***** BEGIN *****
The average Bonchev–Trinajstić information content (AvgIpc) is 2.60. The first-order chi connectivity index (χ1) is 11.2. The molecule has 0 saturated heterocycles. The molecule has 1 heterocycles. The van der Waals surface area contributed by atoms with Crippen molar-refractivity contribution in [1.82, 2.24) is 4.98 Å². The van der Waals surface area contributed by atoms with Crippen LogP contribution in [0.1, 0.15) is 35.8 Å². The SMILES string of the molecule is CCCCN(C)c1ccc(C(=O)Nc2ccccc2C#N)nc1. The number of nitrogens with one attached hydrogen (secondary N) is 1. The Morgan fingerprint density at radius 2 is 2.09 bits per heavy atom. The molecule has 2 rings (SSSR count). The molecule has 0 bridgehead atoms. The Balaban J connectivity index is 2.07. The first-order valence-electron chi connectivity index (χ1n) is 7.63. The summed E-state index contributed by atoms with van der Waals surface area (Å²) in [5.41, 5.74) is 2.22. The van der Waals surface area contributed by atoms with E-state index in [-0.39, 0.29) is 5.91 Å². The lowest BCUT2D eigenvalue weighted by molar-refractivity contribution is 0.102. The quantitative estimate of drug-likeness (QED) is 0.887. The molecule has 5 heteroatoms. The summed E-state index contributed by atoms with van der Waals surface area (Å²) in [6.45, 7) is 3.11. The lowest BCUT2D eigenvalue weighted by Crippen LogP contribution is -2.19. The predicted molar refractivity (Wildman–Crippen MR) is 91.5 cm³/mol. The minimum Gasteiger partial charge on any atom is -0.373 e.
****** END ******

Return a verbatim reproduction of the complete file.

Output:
The average Bonchev–Trinajstić information content (AvgIpc) is 2.60. The first-order chi connectivity index (χ1) is 11.2. The molecule has 0 saturated heterocycles. The molecule has 1 heterocycles. The van der Waals surface area contributed by atoms with Crippen molar-refractivity contribution in [1.82, 2.24) is 4.98 Å². The van der Waals surface area contributed by atoms with Crippen LogP contribution in [0.1, 0.15) is 35.8 Å². The SMILES string of the molecule is CCCCN(C)c1ccc(C(=O)Nc2ccccc2C#N)nc1. The number of nitrogens with one attached hydrogen (secondary N) is 1. The Morgan fingerprint density at radius 2 is 2.09 bits per heavy atom. The molecule has 2 rings (SSSR count). The molecule has 0 bridgehead atoms. The Balaban J connectivity index is 2.07. The first-order valence-electron chi connectivity index (χ1n) is 7.63. The summed E-state index contributed by atoms with van der Waals surface area (Å²) in [5.41, 5.74) is 2.22. The van der Waals surface area contributed by atoms with E-state index in [-0.39, 0.29) is 5.91 Å². The lowest BCUT2D eigenvalue weighted by molar-refractivity contribution is 0.102. The quantitative estimate of drug-likeness (QED) is 0.887. The molecule has 5 heteroatoms. The summed E-state index contributed by atoms with van der Waals surface area (Å²) in [6.45, 7) is 3.11. The lowest BCUT2D eigenvalue weighted by Crippen LogP contribution is -2.19. The predicted molar refractivity (Wildman–Crippen MR) is 91.5 cm³/mol. The minimum Gasteiger partial charge on any atom is -0.373 e.